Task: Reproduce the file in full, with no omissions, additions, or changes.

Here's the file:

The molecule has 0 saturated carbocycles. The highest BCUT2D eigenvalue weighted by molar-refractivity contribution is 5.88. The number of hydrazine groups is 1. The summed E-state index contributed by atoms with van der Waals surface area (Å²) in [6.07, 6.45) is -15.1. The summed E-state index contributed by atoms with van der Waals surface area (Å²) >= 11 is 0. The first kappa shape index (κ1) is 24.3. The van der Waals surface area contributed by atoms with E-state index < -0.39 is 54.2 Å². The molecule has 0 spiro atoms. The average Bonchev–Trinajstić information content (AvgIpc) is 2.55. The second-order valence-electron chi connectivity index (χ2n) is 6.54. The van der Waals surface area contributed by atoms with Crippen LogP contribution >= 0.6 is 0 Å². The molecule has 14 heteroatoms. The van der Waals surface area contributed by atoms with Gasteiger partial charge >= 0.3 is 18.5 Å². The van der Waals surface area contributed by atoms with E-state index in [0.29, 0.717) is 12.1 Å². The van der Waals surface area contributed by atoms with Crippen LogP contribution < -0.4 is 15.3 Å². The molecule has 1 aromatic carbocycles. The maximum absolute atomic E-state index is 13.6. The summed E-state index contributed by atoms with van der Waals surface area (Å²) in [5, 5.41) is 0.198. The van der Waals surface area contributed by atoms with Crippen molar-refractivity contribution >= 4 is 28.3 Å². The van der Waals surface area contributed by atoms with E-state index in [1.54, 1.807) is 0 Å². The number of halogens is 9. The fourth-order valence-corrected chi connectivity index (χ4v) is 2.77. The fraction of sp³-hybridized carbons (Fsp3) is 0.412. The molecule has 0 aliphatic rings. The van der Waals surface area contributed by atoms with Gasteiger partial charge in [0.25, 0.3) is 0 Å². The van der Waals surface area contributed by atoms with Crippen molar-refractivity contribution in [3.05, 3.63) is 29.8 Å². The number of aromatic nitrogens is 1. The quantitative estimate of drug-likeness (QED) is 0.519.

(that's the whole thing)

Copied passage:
The molecule has 0 saturated carbocycles. The highest BCUT2D eigenvalue weighted by molar-refractivity contribution is 5.88. The number of hydrazine groups is 1. The summed E-state index contributed by atoms with van der Waals surface area (Å²) in [6.07, 6.45) is -15.1. The summed E-state index contributed by atoms with van der Waals surface area (Å²) >= 11 is 0. The first kappa shape index (κ1) is 24.3. The van der Waals surface area contributed by atoms with E-state index < -0.39 is 54.2 Å². The molecule has 0 spiro atoms. The average Bonchev–Trinajstić information content (AvgIpc) is 2.55. The second-order valence-electron chi connectivity index (χ2n) is 6.54. The van der Waals surface area contributed by atoms with Crippen LogP contribution >= 0.6 is 0 Å². The molecule has 14 heteroatoms. The van der Waals surface area contributed by atoms with Gasteiger partial charge >= 0.3 is 18.5 Å². The van der Waals surface area contributed by atoms with E-state index in [0.29, 0.717) is 12.1 Å². The van der Waals surface area contributed by atoms with Crippen LogP contribution < -0.4 is 15.3 Å². The molecule has 1 aromatic carbocycles. The maximum absolute atomic E-state index is 13.6. The summed E-state index contributed by atoms with van der Waals surface area (Å²) in [5, 5.41) is 0.198. The van der Waals surface area contributed by atoms with Crippen molar-refractivity contribution >= 4 is 28.3 Å². The van der Waals surface area contributed by atoms with E-state index in [1.54, 1.807) is 0 Å². The number of halogens is 9. The fourth-order valence-corrected chi connectivity index (χ4v) is 2.77. The fraction of sp³-hybridized carbons (Fsp3) is 0.412. The molecule has 0 aliphatic rings. The van der Waals surface area contributed by atoms with Gasteiger partial charge in [0.25, 0.3) is 0 Å². The van der Waals surface area contributed by atoms with Crippen molar-refractivity contribution in [3.05, 3.63) is 29.8 Å². The number of aromatic nitrogens is 1. The quantitative estimate of drug-likeness (QED) is 0.519.